Mar 16, 2005

Write a Story Inspired By This Picture


This is next week's assignment. It should be no longer than a page (Courier double spaced.) Happy creating!

By the way, this is the cover of the Spring '05 Anthropologie Catalog. For a larger view, click on the photo.


Karyn Lyndon said...

Nevinka went to her family’s store to say goodbye. Today she would leave Sri Lanka to study law in America. Her uncle Nelith who was already a U.S. citizen had offered to pay her tuition in exchange for help with his 2-year-old twins.

Of course to her horribly old-fashioned parents, Uncle Nelith was a traitor for leaving his homeland, and now a thief for stealing their only daughter. As she sat on the steps of the soda shop, childhood memories threatened her adventurous spirit. “Come and play,” the wet stone street seemed to echo as the thick, syrupy scents wafted from the empty store.

“Where is everyone?” Nevinka asked out loud to no one.

The night before she had prayed Mama and Papa would give her their blessing. But now her eyes stung and her throat choked with worry. Her parents were long overdue from the beachside market. Surely they'd get back to the store in time to at least say goodbye.

Suddenly townsfolk appeared out of nowhere, running north through the square, frantic with fear. Nevinka jumped up, leaving her bags on the steps and grabbed an old-timer’s arm.

“What is it? Why are you running?”

The man stopped and held her slender face with both hands. Looking wildly into her eyes he said one single word before fleeing. She knew what the word meant but she’d never heard it uttered with such terror.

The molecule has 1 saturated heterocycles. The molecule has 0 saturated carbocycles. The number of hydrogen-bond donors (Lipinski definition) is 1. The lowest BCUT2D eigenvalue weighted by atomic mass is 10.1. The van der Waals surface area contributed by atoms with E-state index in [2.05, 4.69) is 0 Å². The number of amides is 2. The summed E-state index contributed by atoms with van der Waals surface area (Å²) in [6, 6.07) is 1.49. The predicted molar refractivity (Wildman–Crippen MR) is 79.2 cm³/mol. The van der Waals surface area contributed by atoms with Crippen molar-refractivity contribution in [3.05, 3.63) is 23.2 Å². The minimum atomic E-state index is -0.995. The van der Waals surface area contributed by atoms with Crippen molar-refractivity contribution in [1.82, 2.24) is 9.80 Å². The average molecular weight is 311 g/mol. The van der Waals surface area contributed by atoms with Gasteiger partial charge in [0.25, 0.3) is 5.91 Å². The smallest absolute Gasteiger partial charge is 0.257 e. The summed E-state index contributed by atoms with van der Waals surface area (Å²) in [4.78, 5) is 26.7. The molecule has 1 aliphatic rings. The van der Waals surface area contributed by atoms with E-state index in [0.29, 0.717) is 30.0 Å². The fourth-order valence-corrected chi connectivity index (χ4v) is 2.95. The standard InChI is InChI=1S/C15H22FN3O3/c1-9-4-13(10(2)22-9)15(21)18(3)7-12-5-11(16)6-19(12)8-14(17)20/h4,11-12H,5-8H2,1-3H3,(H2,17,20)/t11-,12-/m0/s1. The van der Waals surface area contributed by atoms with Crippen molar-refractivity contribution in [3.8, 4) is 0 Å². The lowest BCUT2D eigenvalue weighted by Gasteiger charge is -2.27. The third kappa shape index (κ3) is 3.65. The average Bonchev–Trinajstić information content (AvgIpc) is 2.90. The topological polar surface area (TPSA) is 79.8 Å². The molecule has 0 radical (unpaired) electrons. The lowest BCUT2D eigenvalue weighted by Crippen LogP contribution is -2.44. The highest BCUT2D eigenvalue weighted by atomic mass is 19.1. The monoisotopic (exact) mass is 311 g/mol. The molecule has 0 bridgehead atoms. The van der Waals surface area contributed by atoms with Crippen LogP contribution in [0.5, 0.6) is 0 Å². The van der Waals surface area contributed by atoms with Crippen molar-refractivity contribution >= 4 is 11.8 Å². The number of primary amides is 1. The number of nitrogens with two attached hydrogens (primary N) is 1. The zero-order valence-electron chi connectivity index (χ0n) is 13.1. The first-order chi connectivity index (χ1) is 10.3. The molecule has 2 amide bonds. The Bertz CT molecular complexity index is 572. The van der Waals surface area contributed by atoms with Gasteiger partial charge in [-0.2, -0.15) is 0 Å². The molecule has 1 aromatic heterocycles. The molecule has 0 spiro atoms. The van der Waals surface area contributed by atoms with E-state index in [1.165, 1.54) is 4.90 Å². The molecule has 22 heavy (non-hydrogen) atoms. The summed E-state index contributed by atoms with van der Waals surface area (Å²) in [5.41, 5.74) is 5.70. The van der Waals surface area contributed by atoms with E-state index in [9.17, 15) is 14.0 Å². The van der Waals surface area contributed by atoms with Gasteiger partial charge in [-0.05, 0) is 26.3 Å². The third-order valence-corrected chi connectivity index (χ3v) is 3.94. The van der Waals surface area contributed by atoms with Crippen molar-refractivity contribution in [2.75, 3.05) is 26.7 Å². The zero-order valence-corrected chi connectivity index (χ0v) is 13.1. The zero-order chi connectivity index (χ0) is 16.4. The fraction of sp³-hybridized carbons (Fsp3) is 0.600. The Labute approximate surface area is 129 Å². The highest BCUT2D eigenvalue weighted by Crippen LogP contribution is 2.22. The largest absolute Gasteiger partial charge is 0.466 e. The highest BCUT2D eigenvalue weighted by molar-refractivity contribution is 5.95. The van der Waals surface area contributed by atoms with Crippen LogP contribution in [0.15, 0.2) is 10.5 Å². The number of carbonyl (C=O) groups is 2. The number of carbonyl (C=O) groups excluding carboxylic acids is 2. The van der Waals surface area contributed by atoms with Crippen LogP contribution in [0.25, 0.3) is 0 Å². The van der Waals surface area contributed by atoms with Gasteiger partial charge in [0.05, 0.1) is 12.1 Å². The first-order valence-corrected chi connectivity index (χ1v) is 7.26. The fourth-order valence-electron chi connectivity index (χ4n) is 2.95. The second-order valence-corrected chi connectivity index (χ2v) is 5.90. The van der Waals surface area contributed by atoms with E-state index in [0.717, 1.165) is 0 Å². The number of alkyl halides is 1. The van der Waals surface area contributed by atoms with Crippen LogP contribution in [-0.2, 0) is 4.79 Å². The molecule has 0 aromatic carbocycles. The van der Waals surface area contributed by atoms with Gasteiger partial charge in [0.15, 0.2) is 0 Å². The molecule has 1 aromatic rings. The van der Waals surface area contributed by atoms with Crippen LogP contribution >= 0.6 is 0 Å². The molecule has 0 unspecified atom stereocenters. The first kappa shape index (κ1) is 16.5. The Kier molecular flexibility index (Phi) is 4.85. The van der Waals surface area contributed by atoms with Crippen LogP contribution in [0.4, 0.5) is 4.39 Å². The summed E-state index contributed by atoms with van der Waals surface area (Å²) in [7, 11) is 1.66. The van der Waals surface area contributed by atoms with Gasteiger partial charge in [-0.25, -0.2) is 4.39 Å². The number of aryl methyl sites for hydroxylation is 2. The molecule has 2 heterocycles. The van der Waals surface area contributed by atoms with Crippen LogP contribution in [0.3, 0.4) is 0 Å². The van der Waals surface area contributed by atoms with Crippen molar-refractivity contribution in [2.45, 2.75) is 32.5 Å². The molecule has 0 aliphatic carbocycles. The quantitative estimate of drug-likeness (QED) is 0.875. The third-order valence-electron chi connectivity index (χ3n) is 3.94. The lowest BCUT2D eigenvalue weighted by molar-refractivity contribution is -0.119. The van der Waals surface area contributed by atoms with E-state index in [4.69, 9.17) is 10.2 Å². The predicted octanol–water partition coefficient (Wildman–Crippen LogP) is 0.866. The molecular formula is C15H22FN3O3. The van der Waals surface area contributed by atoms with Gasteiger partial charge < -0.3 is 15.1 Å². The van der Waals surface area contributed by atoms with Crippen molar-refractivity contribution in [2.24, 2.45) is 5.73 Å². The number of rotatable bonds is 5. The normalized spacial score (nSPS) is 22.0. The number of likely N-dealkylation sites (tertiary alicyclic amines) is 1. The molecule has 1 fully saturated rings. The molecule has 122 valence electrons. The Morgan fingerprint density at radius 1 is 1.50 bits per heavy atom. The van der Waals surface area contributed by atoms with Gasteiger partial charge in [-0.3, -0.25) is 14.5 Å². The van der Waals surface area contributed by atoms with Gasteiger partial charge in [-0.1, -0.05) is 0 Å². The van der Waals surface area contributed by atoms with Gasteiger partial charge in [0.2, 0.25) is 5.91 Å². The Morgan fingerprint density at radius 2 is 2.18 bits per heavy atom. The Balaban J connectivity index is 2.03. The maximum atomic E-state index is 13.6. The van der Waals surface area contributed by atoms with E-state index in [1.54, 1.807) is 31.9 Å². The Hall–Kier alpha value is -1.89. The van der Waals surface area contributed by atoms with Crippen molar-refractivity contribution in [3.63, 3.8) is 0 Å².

Adrienne Ciletti said...

Hi I'm Adrienne from Karyn's Wirter's Group. Here's my version of the woman in the picture:

Sheetal Bhatia’s story is not that of the typical actress. Here she was, at the age of 24, her career washed up and her future uncertain.

Her adventure began six years ago, when she was discovered by Bollywood’s hottest up-and-coming director Monohar Eastwood. He changed his last name determined one day to be a big name in Hollywood. He was passing through Sheetal’s hometown on a location scouting trip when he saw her in the village of Tehata.

That face. It grabbed him instantly, and he knew she was the perfect woman to play the sister of the main character in his next film.

Sheetal’s parents, barely providing a living for their nine children, were thrilled when Monotar approached them about taking Sheetal back to Bollywood. The chance to have their eldest daughter begin making money that would not only support her but the family as well was more than they could hope for.

After some acting lessons, Sheetal was a hit in her first film. Men from around India were abuzz about the new young actress. She quickly became a star and was bringing throngs of fans into the theaters.

Then it all came crashing down with one big misunderstanding. A reporter thought he saw her in an uncompromising position with the married co-star in her latest film, and within hours it was India’s biggest news story. The scandal was more than her career could bear.

Of course, it wasn’t true, but even Monohar, her biggest fan and the man she really loved, couldn’t save her from the firestorm of outrage. She was no longer useful in Bollywood.

Beaten down and humiliated, Sheetal got on a bus. After the bus ride back to Tehata, she plopped down in front of one of the stores in the local market to gather the courage to go home.

How could she possibly face her parents? Would they welcome her with open arms or would they also cast her out, ashamed of the person they assumed she had become? How would she restore her name? How would she go on?